"Prior Bad Acts" by Tammi Hoag
Summary: The brutal torture and murders of Marlene Haas and her two foster children were the most brutal and horrific ever to hit the Twin Cities. The case left a string of broken people behind it - the Haas husband and son, the detective on the case, and the prosecutor. Judge Carey's ruling on the inadmissability of the defendant's prior bad acts starts a spiral of violence and retribution.

Grade: B

Reason: Good book - the B grade is only because the first few chapters were quite rocky and nearly put me off the book.

"What the Dead Know" by Laura Lippman
Summary: Two sisters disappeared from a mall in 1975. Not a trace or suspect were ever found. Then, 30 years later, a woman involved in a hit-and-run claims to be the younger sister. The book alternates between the past and present as the detectives attempt to figure out who exactly this woman is and what happened 30 years earlier.

Grade: A+

Reason: Fantastic. I am quite taken with Lippman's writing style. Although I had a good idea where the book was going, the details and resolution still managed to be surprising and satisfying.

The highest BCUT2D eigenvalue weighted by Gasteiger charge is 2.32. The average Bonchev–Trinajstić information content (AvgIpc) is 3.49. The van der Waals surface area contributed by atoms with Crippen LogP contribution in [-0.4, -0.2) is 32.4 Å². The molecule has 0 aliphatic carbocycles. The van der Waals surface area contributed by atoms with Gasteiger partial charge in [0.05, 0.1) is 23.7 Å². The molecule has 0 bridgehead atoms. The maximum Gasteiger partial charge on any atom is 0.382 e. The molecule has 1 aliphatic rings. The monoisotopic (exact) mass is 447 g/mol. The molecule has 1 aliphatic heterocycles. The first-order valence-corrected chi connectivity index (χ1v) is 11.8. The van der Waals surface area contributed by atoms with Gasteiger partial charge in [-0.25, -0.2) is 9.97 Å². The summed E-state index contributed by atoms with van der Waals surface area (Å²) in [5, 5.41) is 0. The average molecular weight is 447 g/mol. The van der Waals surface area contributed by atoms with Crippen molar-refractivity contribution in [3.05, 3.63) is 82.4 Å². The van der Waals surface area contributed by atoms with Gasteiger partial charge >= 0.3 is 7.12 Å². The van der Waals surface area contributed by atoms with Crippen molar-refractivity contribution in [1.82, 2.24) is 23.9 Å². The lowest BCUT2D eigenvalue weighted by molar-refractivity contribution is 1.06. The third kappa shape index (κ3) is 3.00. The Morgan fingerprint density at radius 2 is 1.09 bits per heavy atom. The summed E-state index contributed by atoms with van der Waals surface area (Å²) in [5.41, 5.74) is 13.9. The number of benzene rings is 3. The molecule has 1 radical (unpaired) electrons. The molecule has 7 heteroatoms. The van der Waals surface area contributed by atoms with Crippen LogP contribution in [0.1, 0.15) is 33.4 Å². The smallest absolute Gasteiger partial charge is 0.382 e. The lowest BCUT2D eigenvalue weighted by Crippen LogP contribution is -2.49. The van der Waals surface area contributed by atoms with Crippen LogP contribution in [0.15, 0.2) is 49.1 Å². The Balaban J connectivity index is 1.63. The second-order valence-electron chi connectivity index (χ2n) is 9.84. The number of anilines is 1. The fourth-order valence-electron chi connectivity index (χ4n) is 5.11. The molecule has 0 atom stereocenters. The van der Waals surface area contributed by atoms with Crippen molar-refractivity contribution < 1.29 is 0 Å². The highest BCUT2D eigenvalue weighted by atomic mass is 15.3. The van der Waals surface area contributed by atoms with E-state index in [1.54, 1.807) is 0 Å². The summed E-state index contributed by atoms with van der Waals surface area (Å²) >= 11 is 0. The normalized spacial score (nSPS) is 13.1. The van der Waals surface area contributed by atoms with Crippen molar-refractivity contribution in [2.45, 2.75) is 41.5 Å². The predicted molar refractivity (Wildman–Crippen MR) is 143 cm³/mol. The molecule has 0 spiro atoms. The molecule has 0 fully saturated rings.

"Dark Matter" by Greg Iles
Summary: Trinity was a secret government project to create the world's most advanced AI computer through reverse engineering. Using scans from a SuperMRI machine, the engineers were hoping to create a computer capable of personification. When the lead physicist dies under suspicious circumstances, the doctor assigned to monitor the project from an ethics standpoint must unravel the mystery, solve the problem of his hallucinations, and keep himself and his psychologist safe from NSA operatives who will go to any length to protect the project.

Grade: C+

Reason: A solid thriller, the book was slowed down by the interspersion of about 100 pages of boggy metaphysical musings.

"Hide" by Lisa Gardener